Arrest and Detention is a very sensitive area when it comes to the criminal law. When a person is arrested; apart from the legal consequences that follow, it also has a long lasting impact on his reputation and status in society. Therefore, it is well established that arrest should be made sparingly and cautiously. However, the law of preventive detention gives the discretion to the executive authority whether to exercise the power or not. Therefore, in the cases of preventive detention, the entire prerogative is with the executive whether to make an arrest or not. This is what makes this law problematic. When it comes to the constitutional provisions, it gives the legislature the authority to frame laws on preventive detention which is where the root of the problem lies. The dissenting opinion of Justice Sastri in the AK Gopalan case becomes very relevant in this context ever since the majority judgment got overruled. In the majority opinion of this case, the court stated that the legislature had the power to make the laws regarding the preventive detention and any law formed by the legislature for preventive detention is unquestionable since it is protected under Article 22. The detention in this case was held to be valid as it is made by the procedure established by law. However, the court did not give regard to the personal liberties. While on one hand, the constitution provides the right to freedom, and right to liberty as a fundamental right, at the same time, Article 22 empowers the state to curb those very rights at the discretion of the executive authority. Justice Sastri in this judgment was not completely in agreement with this interpretation and observed the following:
“Does the Constitutional prohibition in part III amount to no more than “you shall not take away life or personal freedom unless you choose to take it away”.”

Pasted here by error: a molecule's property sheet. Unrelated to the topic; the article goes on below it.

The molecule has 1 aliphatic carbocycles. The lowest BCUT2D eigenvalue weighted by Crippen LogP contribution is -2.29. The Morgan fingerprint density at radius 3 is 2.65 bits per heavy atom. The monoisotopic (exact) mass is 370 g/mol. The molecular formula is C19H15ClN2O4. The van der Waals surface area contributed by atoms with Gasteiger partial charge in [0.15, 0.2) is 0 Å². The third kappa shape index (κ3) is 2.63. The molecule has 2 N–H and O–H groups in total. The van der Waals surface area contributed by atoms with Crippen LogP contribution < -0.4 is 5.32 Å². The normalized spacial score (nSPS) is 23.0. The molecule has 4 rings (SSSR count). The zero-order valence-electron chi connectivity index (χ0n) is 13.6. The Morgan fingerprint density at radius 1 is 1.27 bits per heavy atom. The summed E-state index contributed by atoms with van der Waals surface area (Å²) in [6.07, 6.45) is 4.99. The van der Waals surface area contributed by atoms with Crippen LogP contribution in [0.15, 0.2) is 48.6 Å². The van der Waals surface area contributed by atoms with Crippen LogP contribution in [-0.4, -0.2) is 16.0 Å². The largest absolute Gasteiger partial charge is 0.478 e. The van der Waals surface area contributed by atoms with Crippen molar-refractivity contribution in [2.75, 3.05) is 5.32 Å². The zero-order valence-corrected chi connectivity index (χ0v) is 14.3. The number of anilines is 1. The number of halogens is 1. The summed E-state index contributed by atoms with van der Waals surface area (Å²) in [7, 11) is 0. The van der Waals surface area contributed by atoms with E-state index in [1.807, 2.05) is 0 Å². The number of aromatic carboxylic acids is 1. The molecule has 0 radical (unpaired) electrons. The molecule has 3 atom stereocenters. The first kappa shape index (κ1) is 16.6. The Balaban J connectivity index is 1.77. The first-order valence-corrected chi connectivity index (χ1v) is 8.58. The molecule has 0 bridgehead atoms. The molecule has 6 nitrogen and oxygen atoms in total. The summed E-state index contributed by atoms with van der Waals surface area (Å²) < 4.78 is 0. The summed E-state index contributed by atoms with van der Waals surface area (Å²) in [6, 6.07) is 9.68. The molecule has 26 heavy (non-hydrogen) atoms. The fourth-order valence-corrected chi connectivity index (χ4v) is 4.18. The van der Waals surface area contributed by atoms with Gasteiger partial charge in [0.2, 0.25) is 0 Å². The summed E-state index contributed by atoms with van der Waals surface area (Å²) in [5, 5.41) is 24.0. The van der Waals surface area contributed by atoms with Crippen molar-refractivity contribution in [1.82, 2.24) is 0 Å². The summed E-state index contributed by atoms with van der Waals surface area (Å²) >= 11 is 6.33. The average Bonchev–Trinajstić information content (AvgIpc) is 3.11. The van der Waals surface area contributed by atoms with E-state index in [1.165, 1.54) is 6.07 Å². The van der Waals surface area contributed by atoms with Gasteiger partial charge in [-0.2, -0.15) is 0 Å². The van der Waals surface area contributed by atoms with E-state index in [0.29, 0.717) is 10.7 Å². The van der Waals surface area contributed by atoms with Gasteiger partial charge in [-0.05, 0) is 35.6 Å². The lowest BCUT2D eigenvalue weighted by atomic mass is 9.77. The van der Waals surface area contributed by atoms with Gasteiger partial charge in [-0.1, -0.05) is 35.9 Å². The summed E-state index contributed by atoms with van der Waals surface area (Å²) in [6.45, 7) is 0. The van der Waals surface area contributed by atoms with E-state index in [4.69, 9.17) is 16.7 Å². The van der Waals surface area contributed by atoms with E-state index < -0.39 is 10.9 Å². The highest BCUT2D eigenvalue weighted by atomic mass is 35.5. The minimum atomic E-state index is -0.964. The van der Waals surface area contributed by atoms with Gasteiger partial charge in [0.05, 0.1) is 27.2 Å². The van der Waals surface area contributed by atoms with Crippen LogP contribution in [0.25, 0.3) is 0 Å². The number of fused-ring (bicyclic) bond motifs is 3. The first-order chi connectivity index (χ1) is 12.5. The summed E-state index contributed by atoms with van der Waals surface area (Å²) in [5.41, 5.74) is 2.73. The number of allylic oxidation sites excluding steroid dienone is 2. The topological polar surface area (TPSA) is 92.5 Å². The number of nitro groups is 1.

Justice Fazl Ali’s dissenting opinion also advocates in favour of the personal liberty and against the law of preventive detention. It also suggested that the preventive detention law was against the constitutional principles of fundamental rights.
Law of preventive detention: A reflection of Rowlatt act
However, irrespective of the debates and discord in the opinions of various jurists, the law of preventive detention still continues to form an inseparable part of the Indian legal system. Since the time our Constitution came into force in the year 1950, preventive detention laws like Maintenance of Internal Security Act, 1971 (Repealed) [“MISA”], NSA, UAPA etc have been used by the Executive indiscriminately without bothering about the liberties of the people. In the debates of the Constituent Assembly preventive detention was discussed and in the background of circumstances prevailing at that time (violence had erupted on the partition of India and because of Telangana Movement) the members of the assembly thought it necessary to include the provisions of preventive detention in our Constitution. However, in the recent times, the use of these provisions has increased manifolds and a large number of people including students, doctors, journalists etc have been detained under preventive detention for long periods without any charges being framed against them. Many of them have even been denied trials. This brings us to the question that whether these provisions of preventive detention are really a reflection of the Rowlatt Act?